The most common file format within Zbrush is referred to as a Zbrush document, and is saved using the ZPR file format; very similar to scenes in other 3D animation packages such as 3Ds Max or Maya, tracking the current state of tools, lighting, materials and other elements to avoid altering prior settings (Keller, 2012, pg. 21)


(Keller, 2012, pg. 20)

The Zbrush lightbox is a “visual display of files within the Pixologic directory structure of the PC’s hard drive,” the primary function of which is so serve as a navigation port (Keller, 2012, pg. 21). The headings will individually link to different asset folders within this directory, most notably to ZBrushes, ZTools, ZAlphas, ZMaterials, ZTextures and ZProjects folders. The brush library contains all the presets for brushes which are then further organised into subfolders, as Zbrush could not store the vast amount in the fly-out brush library.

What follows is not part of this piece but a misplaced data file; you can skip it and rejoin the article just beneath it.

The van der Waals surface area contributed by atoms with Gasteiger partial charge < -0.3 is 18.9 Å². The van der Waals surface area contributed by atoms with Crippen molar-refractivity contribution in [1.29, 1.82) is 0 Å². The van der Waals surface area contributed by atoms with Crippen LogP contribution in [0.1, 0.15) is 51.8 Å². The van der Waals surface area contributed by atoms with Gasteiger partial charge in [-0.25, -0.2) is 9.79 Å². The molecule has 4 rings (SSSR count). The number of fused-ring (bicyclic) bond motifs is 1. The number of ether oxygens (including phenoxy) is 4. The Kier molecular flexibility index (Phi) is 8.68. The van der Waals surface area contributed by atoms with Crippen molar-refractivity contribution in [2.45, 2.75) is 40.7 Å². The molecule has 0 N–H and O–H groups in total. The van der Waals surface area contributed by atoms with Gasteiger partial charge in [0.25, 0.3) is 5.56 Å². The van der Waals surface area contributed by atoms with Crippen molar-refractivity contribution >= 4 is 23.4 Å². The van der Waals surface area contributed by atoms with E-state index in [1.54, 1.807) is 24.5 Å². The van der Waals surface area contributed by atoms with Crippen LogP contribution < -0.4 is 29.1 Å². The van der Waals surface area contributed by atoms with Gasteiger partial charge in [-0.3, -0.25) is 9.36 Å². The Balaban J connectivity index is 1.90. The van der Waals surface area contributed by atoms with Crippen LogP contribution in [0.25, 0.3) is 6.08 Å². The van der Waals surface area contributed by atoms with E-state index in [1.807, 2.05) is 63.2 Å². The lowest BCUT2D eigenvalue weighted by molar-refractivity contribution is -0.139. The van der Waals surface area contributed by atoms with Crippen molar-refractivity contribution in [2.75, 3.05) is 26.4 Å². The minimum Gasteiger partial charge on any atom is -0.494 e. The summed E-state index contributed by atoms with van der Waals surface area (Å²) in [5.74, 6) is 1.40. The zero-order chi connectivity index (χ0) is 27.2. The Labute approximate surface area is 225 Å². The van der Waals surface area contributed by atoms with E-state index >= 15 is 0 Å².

Dynamesh is a function unique to Zbrush that re-meshes the models as it is being sculpted with a shortcut located in the toolbar. This means that even as the mesh topology becomes further distorted, this software will redistribute polygons evenly across the model without sacrificing its shape (Vaughan, 2012, pg. 285).

Masking an area in Zbrush means that any sculpting or brushing done to the model will only affect the non-masked area. This function can only be applied when in 3D edit mode, and the intensity of the mask determines the sculpting results on the affected area (Pixologic, 2017). Masks are most commonly cleared by holding control and dragging an area far away from the model within the viewport. Masks appear on the model as dark areas.